Masks have played important roles in many aboriginal tribal cultures around the world. Some of the most colorful and striking American Indian tribal masks come from West Coast American Indian art by the Northwest Native people. These groups are located in the region from Oregon stretching through Washington state and British Columbia all the way up to southern Alaska along the Pacific coast.
West Coast Indian art masks depict many different humans and animals including mythical creatures from Northwest Native legends. Some masks were portrait masks where they were made to portray specific persons. Animal masks had special meaning for certain clans since all members of a tribe were supposedly descended from specific animals. From a structural point of view, there are generally three different types of masks. The single face mask is the simplest of the three and is carved from a single piece of red cedar wood.
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The second type is a mechanical mask with movable parts. This type of mask was actually developed after Europeans introduced the Northwest Natives to strings and hinges. The Northwest Natives then utilized this European technology to enable eyes and mouths of masks to open and close.
The third type of West Coast Indian mask is the transformation mask which is also the most complex one. This type has an outer mask that can open up to reveal an inner second mask form. Sometimes this inner mask form can even open up to reveal a third mask form.
Obviously, having multiple layers result in more weight in the mask requiring a strong person to wear it. One example of a transformation mask was a salmon as the outer mask which opened up to reveal the salmon bringer inside. The salmon bringer was a character which was said to go down to the bottom of the sea in an underwater canoe to bring the salmon fish up to the rivers. The Kwagiutl people (see Northwest Coast Native Art Region) used transformation masks of animals which opened up to reveal ancestor mask forms inside. These particular masks were used to tell stories of ancestral origins.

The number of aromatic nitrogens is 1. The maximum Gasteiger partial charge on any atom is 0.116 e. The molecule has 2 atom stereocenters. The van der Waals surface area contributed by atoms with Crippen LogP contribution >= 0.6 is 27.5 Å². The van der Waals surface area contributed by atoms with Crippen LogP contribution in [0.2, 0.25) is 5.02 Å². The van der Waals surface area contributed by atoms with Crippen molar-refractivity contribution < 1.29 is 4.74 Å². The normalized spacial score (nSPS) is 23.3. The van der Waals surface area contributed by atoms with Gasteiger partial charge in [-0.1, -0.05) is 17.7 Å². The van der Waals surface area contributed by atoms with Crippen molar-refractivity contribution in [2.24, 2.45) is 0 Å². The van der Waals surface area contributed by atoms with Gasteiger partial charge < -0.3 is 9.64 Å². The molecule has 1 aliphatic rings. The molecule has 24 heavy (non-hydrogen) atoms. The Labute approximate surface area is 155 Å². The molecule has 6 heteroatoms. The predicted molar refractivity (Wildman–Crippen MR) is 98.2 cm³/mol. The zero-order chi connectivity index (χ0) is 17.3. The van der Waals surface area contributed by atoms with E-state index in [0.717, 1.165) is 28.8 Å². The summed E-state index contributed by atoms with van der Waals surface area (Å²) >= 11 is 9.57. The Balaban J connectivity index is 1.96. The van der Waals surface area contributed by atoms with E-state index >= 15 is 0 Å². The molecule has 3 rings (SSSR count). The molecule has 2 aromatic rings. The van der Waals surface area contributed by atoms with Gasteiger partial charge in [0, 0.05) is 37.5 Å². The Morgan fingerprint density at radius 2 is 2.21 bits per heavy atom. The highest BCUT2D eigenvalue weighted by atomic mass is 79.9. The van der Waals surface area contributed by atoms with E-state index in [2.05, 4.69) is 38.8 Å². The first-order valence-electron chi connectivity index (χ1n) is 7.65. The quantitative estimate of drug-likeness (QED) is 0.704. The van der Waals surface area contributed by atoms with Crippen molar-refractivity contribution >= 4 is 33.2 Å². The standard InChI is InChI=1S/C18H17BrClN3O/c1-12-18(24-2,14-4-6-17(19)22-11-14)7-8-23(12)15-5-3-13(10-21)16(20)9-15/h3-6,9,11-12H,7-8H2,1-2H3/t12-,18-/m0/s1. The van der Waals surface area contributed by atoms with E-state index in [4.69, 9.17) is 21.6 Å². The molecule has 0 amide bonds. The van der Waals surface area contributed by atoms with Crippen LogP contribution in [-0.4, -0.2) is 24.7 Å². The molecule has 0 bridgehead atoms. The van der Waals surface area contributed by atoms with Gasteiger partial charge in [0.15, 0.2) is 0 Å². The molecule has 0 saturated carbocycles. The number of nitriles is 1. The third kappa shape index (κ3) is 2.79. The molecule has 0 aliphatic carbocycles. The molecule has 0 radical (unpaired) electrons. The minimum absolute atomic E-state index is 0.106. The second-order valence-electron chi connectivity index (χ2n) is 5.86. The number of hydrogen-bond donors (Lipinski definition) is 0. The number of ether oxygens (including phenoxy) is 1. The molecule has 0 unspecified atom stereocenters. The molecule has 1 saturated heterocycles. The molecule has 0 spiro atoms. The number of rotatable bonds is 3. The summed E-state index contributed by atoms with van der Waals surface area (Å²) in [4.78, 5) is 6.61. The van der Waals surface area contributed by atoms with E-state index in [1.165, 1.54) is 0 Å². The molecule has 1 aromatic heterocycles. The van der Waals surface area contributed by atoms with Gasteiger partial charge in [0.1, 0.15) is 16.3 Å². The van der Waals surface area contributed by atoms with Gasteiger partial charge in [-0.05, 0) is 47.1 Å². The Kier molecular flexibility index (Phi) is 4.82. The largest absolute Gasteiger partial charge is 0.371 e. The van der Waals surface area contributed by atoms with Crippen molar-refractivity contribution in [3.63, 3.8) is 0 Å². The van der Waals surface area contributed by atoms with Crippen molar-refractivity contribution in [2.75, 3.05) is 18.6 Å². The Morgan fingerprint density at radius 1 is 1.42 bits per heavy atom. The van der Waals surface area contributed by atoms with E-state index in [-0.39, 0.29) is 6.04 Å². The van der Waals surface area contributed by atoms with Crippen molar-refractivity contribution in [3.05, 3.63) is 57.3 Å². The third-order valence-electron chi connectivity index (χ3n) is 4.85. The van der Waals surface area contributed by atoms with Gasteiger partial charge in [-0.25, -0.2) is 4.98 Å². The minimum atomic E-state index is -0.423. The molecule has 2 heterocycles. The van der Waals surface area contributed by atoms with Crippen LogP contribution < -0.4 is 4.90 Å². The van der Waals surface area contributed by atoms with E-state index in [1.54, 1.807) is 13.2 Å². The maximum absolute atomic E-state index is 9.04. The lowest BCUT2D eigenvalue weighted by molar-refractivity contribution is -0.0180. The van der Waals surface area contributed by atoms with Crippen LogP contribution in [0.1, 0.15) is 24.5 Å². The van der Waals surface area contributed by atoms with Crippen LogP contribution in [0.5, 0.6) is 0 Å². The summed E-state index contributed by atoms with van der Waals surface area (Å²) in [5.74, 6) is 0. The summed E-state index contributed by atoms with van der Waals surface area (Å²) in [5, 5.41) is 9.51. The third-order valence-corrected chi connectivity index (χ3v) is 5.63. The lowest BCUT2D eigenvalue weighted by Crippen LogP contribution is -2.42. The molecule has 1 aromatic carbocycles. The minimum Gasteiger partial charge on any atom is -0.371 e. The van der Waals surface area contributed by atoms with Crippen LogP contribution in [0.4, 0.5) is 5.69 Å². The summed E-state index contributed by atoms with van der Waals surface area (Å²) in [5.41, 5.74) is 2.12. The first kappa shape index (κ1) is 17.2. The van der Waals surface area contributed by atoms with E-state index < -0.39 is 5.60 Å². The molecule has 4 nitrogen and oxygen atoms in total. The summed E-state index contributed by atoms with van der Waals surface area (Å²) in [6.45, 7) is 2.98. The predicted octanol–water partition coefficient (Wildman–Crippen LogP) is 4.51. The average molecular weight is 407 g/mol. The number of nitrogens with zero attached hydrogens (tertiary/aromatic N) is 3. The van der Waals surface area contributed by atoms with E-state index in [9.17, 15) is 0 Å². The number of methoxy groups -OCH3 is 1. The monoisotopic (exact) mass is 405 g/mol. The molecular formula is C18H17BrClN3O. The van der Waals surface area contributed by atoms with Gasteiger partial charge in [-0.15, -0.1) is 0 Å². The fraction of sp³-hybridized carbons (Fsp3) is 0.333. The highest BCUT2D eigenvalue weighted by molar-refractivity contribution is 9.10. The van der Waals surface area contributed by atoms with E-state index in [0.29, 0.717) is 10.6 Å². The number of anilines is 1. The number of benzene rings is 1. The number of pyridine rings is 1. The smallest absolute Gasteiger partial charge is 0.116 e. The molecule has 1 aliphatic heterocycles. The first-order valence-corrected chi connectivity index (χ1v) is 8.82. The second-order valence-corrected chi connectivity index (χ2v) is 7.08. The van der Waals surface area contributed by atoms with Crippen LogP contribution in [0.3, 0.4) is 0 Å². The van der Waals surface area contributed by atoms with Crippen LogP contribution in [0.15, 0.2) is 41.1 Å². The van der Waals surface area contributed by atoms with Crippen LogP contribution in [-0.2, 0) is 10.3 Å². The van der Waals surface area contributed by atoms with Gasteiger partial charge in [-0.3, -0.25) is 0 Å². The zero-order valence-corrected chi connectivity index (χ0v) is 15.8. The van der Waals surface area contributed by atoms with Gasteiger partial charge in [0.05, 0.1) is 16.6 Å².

The carver must account for shrinkage and warping when sizing up masks. Although the majority of West Coast Indian art masks are made to fit a person's face, not all masks were made with this intention. Masks also come in miniature sizes as well as giant sized versions like the ones on display at Vancouver's airport - see West Coast Indian Art At Vancouver International Airport.
Mask making is one of the more advanced projects in West Coast Indian art and therefore only experienced carvers make them. As with other forms of West Coast Indian art, traditional forms and colors were used on masks - see Basic Elements of Northwest Coast Indian Art. In addition to painting, many masks had other materials such as hair, feathers, gold, straw and skin added in order to enhance the pieces or make them more realistic looking.
West Coast American Indian tribal masks were made for use in ceremonies and rituals. One such ceremony was the potlatch which was a festival that involved a chief of one tribe giving gifts to a chief from another tribe. Tribal chiefs wanted to show off their wealth by giving the best gifts. People from both tribes at a potlatch ceremony would feast, watch the giving of gifts and enjoy the ceremonial dances. Specially trained dancers would wear the masks and act out stories or legends.
An interesting fact is that in many cases, the women and children were not allowed to know the actual meanings of either the masks or the stories being acted out. They were just allowed to watch and enjoy the performances as entertainment. Masks were also used in secret society rituals for shamanism, war, conjuring and inducting young members into a tribe. These rituals were often restricted to certain members of the tribe only.
Today, masks are still used in ceremonies including performances by Northwest Native groups for non-Natives and tourists. One can see these masks in some museums and galleries that exhibit West Coast Indian art. Tribal masks are some of the most sought after items by collectors of West Coast Indian art as a striking and colorful mask definitely makes a very interesting piece of home decor.
Today, West Coast Indian artists make some very stunning masks - see Northwest Native American Masks for some examples currently at our gallery. Just imagine having such a beautiful piece of artwork hanging in your home. Our Northwest Native Indian Art video also features a really beautiful mask.
There is also some information on African Tribal Masks in this website.
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